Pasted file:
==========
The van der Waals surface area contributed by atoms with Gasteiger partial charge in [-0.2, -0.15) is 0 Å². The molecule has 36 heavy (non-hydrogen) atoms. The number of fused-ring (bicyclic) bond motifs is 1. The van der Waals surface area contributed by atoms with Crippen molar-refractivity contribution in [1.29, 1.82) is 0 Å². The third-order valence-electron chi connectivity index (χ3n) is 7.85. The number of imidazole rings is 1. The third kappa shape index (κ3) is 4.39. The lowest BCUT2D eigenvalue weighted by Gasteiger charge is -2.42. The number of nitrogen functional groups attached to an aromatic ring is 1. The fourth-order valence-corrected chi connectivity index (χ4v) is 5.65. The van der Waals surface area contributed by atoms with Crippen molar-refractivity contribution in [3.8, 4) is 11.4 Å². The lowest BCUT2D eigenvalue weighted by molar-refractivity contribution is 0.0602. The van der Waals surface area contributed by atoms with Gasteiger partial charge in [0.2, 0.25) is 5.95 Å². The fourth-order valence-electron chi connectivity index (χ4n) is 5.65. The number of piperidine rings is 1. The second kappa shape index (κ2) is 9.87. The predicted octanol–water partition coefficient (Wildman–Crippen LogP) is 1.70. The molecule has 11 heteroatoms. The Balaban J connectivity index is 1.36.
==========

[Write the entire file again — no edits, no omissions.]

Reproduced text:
The van der Waals surface area contributed by atoms with Gasteiger partial charge in [-0.2, -0.15) is 0 Å². The molecule has 36 heavy (non-hydrogen) atoms. The number of fused-ring (bicyclic) bond motifs is 1. The van der Waals surface area contributed by atoms with Crippen molar-refractivity contribution in [1.29, 1.82) is 0 Å². The third-order valence-electron chi connectivity index (χ3n) is 7.85. The number of imidazole rings is 1. The third kappa shape index (κ3) is 4.39. The lowest BCUT2D eigenvalue weighted by Gasteiger charge is -2.42. The number of nitrogen functional groups attached to an aromatic ring is 1. The fourth-order valence-corrected chi connectivity index (χ4v) is 5.65. The van der Waals surface area contributed by atoms with Crippen molar-refractivity contribution in [3.8, 4) is 11.4 Å². The lowest BCUT2D eigenvalue weighted by molar-refractivity contribution is 0.0602. The van der Waals surface area contributed by atoms with Gasteiger partial charge in [0.2, 0.25) is 5.95 Å². The fourth-order valence-electron chi connectivity index (χ4n) is 5.65. The number of piperidine rings is 1. The second kappa shape index (κ2) is 9.87. The predicted octanol–water partition coefficient (Wildman–Crippen LogP) is 1.70. The molecule has 11 heteroatoms. The Balaban J connectivity index is 1.36.